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Energy, Security, and Climate

CFR experts examine the science and foreign policy surrounding climate change, energy, and nuclear security.

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Showing posts for "oil"

The “Oil Abundance” Narrative is Wrong

by Michael Levi
A mixture of oil, diesel fuel, water and mud sprays as roughnecks wrestle pipe on a True Company oil drilling rig outside Watford, North Dakota, October 20, 2012. Picture taken October 20, 2012. REUTERS/Jim Urquhart A mixture of oil, diesel fuel, water and mud sprays as roughnecks wrestle pipe on a True Company oil drilling rig outside Watford, North Dakota, October 20, 2012. Picture taken October 20, 2012. REUTERS/Jim Urquhart

America has moved from oil scarcity to oil abundance, and our attitudes need to change in order to keep up. If the stream of headlines and panels is any indication, you’d have to be an idiot to disagree with that claim. Read more »

Two New Looks at Energy and Security

by Michael Levi

Three years ago, convinced that U.S. thinking about energy security was stuck in the past, my colleagues and I launched a new CFR effort on energy and national security. Today, forty years after the first oil crisis, CFR is publishing two new products of that effort. These follow earlier publications on energy market transparency, the pivotal role of spare capacity, Iran-related oil market contingencies, transformations in U.S. energy, the Strategic Petroleum Reserve, and cyber security for oil and gas, among others. Expect to see more work published in the coming months. Read more »

Keystone, Science, and Politics

by Michael Levi

Jeff Tollefson has an excellent new piece in Nature exploring the debate within the scientific community over Keystone XL. It makes two things pretty clear. As a matter of substance, there’s pretty much no one beyond Jim Hansen willing to come close to endorsing the “game over” claim. Yet there’s still a ton division among scientists – it’s over political tactics instead. Ken Caldeira captures the situation well: “I don’t believe that whether the pipeline is built or not will have any detectable climate effect,” he tells Nature. Nonetheless, here’s his bottom line: “The Obama administration needs to signal whether we are going to move toward zero-emission energy systems or whether we are going to move forward with last century’s energy system”. That sort of sentiment is political– and there’s nothing wrong with it – but, as the Nature article nicely shows, it’s distinct from any scientific debate. Read more »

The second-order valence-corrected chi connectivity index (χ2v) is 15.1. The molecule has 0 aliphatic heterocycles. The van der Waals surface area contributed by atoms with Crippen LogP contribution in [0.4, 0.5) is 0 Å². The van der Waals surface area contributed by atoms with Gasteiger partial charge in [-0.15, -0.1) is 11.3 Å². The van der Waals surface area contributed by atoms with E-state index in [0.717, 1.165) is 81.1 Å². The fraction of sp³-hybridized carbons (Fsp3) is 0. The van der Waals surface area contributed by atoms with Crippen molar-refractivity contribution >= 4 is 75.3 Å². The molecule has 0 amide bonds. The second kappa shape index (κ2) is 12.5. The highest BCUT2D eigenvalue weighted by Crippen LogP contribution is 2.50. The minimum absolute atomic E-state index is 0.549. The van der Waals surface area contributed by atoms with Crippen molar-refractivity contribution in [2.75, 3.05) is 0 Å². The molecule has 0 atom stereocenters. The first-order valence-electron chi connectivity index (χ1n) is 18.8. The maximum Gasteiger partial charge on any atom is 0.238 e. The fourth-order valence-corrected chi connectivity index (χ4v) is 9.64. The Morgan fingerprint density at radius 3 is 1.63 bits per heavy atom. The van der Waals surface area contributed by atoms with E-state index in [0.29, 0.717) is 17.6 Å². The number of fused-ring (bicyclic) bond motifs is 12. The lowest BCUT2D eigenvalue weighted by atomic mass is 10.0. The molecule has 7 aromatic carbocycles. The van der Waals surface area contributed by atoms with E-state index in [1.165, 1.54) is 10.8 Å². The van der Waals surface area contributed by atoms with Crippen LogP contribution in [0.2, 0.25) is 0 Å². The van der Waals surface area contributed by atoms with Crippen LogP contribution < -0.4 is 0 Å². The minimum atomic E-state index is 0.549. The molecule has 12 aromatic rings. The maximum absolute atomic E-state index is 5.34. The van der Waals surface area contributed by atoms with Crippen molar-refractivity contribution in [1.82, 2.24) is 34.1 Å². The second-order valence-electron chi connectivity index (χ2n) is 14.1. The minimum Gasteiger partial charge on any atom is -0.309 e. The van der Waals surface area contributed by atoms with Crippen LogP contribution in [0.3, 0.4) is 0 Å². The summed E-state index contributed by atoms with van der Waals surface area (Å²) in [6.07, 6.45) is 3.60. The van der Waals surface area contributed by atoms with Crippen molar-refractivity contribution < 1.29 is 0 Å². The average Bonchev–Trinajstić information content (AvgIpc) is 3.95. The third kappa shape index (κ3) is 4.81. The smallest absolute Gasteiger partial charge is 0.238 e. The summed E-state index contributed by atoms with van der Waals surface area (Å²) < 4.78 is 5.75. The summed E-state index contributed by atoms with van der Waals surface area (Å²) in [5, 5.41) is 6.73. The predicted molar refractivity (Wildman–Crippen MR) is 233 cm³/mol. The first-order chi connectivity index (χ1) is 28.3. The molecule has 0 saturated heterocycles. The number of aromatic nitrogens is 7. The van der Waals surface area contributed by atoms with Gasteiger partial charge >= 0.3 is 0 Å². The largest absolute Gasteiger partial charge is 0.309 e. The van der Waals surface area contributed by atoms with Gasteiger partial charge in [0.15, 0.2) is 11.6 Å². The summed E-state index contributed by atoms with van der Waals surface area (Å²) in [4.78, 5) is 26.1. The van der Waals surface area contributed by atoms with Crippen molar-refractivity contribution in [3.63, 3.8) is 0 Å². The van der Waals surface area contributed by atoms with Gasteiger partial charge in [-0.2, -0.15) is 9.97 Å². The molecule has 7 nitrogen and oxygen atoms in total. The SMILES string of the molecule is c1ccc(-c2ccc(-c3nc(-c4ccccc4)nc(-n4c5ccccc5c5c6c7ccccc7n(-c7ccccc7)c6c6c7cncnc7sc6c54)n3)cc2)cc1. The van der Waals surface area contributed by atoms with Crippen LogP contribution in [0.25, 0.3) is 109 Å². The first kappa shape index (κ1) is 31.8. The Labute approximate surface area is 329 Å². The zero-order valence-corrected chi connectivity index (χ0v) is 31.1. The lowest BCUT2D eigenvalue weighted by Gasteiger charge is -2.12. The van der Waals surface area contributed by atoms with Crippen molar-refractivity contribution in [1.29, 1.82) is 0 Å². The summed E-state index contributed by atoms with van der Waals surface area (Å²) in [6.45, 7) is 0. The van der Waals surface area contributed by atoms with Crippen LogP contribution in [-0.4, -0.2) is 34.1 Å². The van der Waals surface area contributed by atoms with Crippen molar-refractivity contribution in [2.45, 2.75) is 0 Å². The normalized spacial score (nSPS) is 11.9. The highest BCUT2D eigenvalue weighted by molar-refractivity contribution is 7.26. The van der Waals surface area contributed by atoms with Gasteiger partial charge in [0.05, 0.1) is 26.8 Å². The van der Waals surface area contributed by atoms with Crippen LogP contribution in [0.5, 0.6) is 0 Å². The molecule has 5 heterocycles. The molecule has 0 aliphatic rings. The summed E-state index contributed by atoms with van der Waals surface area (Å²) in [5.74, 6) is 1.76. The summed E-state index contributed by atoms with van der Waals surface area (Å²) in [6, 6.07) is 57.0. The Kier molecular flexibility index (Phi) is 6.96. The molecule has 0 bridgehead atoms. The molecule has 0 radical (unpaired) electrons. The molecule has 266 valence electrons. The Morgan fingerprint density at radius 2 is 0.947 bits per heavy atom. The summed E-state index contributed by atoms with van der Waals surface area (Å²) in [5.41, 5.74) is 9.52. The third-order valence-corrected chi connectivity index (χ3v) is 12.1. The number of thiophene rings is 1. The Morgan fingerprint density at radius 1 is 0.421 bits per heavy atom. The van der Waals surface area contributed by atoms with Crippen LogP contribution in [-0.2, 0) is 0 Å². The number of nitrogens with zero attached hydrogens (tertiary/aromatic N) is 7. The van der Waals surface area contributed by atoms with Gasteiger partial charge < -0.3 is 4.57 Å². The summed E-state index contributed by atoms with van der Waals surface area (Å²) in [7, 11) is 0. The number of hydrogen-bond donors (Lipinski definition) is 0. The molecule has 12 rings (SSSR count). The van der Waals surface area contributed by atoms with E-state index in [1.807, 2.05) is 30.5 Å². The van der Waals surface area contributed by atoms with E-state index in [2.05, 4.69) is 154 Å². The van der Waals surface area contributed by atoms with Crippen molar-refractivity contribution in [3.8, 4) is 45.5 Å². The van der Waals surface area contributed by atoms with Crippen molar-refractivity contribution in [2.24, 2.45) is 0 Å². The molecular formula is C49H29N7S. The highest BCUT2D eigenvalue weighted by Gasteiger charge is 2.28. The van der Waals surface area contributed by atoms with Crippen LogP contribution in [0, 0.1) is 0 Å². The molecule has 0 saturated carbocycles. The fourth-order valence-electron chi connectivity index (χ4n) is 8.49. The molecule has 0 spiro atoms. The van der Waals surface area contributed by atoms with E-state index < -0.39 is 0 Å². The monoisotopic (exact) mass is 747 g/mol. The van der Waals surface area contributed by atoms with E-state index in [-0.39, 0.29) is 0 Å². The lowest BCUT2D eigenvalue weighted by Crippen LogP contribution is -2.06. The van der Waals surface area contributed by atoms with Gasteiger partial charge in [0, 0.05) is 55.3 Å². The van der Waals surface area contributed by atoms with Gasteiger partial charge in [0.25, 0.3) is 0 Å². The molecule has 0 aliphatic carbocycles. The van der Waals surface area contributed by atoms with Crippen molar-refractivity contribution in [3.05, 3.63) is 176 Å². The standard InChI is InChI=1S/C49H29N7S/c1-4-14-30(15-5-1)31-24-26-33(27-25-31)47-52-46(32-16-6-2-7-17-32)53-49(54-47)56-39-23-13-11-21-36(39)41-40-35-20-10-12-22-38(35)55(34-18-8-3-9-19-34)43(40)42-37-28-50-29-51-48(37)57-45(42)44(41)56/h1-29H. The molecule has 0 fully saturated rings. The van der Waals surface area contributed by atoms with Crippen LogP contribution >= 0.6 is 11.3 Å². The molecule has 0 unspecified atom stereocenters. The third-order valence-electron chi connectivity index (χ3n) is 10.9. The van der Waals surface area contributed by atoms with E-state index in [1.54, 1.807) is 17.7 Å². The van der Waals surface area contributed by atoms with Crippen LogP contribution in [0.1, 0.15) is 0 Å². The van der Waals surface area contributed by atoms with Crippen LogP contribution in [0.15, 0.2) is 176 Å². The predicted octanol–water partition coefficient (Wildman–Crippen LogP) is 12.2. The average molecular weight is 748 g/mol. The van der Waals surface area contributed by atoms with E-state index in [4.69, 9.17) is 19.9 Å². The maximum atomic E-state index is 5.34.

Energy, Industry, and the Countryside

by Michael Levi

I’ve argued frequently that shale gas and tight oil development can be done safely, given the right practices and the right rules to ensure that those are followed. Over the past month, as I’ve traveled and talked to people about The Power Surge, I’ve heard one powerful countervailing sentiment several times: Even if fracking is done right, aren’t we talking about the industrialization of the countryside? And is that really something we should accept? Read more »

Is China the Real Winner from Iraq’s Oil Boom?

by Michael Levi

Iraqi oil production has boomed in recent years, and Chinese companies have been deeply involved in producing and buying the oil. That prompted headline writers to go with this for a New York Times story on Sunday: “China Is Reaping Biggest Benefits of Iraq Oil Boom”. There’s a lot of good stuff in the article, but the headline rests on a wrongheaded view of how oil trade is intertwined with countries’ economic fortunes. Indeed one could easily argue that the United States, not China, has been the biggest winner (aside from Iraq) from the surge in Iraqi supplies. Read more »

Is OPEC a Paper Tiger? A New Study Says Yes

by Michael Levi

We all know that OPEC colludes to keep oil off the market and prices high. Or do we? There is actually remarkably little agreement on whether OPEC is any good at what it aspires to do. Does membership in OPEC really make countries more likely to constrain their oil output? It’s a question with wide-ranging consequences for everything from the economy to security to climate change. Read more »

The End of Energy as We Know It… In Three Graphs

by Blake Clayton

Want to understand the energy challenges the world might face in the future? There are few better places to turn than this year’s BP Energy Outlook to 2030, an annual publication that shows the company’s projections for energy supply and demand over the next two decades. The three graphs below highlight some of the trends likely to define the energy landscape in the years ahead, in BP’s view. Read more »

Bad News for Pessimists Everywhere: Malthus Was Wrong

by Blake Clayton

There is a tempting intuition to the idea that the real prices of non-renewable goods like coal, iron ore, or oil should rise, more or less, forever. It’s an easy argument to make, and it sounds right: The world’s population is getting bigger and bigger, so more and more goods like metals and hydrocarbons are being consumed. Every year, the sum total of what we’ve taken out of the ground mounts, never to be replaced. Supply of the stuff is limited—once it’s gone, it’s gone. So, this argument goes, as we exhaust our resources, we’ll have to mine, drill, or otherwise get our hands on it somehow but it will get more and more expensive to do so, because we’ll have exhausted the best stuff. Left to exploit ever-greater quantities of ever-more-marginal deposits, prices will rise indefinitely into the future. Read more »